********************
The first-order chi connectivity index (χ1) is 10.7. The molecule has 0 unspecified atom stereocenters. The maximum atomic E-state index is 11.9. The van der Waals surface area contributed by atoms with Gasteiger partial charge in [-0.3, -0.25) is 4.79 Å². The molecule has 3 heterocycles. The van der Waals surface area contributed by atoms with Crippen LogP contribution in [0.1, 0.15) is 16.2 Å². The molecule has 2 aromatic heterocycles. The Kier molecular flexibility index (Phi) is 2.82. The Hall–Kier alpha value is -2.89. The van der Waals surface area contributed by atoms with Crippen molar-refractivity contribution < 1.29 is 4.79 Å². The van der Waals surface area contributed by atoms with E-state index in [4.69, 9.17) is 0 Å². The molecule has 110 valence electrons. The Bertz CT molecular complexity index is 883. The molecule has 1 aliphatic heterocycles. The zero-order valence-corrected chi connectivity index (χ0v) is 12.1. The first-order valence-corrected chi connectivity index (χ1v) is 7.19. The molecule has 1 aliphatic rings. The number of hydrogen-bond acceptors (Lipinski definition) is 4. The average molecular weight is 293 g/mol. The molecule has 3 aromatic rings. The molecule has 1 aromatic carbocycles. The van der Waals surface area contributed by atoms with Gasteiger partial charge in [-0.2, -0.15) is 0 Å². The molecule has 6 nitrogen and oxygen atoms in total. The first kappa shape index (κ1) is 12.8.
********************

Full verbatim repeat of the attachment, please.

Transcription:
The first-order chi connectivity index (χ1) is 10.7. The molecule has 0 unspecified atom stereocenters. The maximum atomic E-state index is 11.9. The van der Waals surface area contributed by atoms with Gasteiger partial charge in [-0.3, -0.25) is 4.79 Å². The molecule has 3 heterocycles. The van der Waals surface area contributed by atoms with Crippen LogP contribution in [0.1, 0.15) is 16.2 Å². The molecule has 2 aromatic heterocycles. The Kier molecular flexibility index (Phi) is 2.82. The Hall–Kier alpha value is -2.89. The van der Waals surface area contributed by atoms with Crippen molar-refractivity contribution < 1.29 is 4.79 Å². The van der Waals surface area contributed by atoms with E-state index in [4.69, 9.17) is 0 Å². The molecule has 110 valence electrons. The Bertz CT molecular complexity index is 883. The molecule has 1 aliphatic heterocycles. The zero-order valence-corrected chi connectivity index (χ0v) is 12.1. The first-order valence-corrected chi connectivity index (χ1v) is 7.19. The molecule has 1 aliphatic rings. The number of hydrogen-bond acceptors (Lipinski definition) is 4. The average molecular weight is 293 g/mol. The molecule has 3 aromatic rings. The molecule has 1 aromatic carbocycles. The van der Waals surface area contributed by atoms with Gasteiger partial charge in [-0.2, -0.15) is 0 Å². The molecule has 6 nitrogen and oxygen atoms in total. The first kappa shape index (κ1) is 12.8.